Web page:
In concluding this agreement we must pay tribute to those who have inspired it.

When she spoke on this occasion in 2006, the Prime Minister celebrated the 40th anniversary of the leadership of Te Arikinui Dame Te Atairangikaahu. These negotiations were begun under her leadership and with her enthusiastic support.

We must also remember the Chief Negotiator of your 1995 settlement, Sir Robert Mahuta who initiated the claim and began the process that has brought us here today.

I would also like to pay tribute to the Waikato Tainui Co-Negotiators of this agreement, Lady Raiha Mahuta and Tukuroirangi Morgan. Their determination to find a solution that honoured the memory of past generations and served the needs of generations to come never wavered. Their leadership has been inspirational.

Today we acknowledge the history of this river and the history of the iwi for whom it means so much.

But today when we sign our names to this Deed of Settlement we do more than acknowledge the painful history of this river. We do more than assign responsibility for its degradation and we do more than outline redress for the Crown’s failure to protect it.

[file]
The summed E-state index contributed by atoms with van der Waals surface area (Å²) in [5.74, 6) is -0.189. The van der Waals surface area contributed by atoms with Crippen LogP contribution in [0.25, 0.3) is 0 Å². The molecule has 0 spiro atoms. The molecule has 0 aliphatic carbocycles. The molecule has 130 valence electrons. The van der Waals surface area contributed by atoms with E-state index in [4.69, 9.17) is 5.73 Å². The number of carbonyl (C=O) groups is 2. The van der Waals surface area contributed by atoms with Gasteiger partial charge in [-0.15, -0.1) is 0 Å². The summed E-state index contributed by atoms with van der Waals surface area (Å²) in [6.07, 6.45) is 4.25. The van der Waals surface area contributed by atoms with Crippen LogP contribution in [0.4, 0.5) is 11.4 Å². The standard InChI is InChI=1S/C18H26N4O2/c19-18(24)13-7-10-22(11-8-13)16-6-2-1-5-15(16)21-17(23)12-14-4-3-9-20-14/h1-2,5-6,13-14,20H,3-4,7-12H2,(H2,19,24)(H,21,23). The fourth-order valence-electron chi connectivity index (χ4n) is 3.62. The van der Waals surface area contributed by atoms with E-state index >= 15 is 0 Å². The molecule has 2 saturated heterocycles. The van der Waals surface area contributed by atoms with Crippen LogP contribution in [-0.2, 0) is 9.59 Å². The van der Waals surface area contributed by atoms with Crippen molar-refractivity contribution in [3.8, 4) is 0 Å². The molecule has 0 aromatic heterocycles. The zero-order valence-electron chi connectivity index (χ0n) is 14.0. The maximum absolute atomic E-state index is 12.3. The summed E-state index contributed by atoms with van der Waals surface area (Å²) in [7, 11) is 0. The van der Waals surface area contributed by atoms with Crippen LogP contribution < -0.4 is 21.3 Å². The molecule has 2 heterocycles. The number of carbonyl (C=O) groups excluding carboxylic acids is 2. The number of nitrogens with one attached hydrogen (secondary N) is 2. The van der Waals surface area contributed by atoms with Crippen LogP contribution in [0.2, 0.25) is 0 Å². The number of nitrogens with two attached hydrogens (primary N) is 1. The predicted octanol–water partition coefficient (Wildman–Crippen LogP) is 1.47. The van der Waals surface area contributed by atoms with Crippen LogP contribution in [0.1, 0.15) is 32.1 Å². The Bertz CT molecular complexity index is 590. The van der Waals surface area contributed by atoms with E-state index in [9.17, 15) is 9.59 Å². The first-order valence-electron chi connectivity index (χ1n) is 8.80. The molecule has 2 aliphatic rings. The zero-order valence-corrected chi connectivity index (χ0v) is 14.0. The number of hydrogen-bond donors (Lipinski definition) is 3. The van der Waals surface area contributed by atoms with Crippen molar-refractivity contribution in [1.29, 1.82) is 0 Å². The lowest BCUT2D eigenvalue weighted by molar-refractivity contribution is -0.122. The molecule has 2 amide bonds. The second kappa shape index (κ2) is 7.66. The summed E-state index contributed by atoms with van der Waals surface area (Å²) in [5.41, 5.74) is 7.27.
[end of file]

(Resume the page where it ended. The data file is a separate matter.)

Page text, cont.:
Today we begin a new journey together. The signatories to this deed are agreeing to a shared vision for the Waikato River; a vision of a cleaner river; a vision of a river that will be an asset for all our communities; a vision of a river that can be a proud symbol of a truly sustainable New Zealand.

Our work to restore this River over the coming decades will be an ambitious undertaking for iwi, for local government, for conservationists, businesses, communities, and the Crown. And our need to protect the river from future and further degradation will never end.

This settlement is a plan for the future for all our people.

I am honoured to sign my name to this Deed today.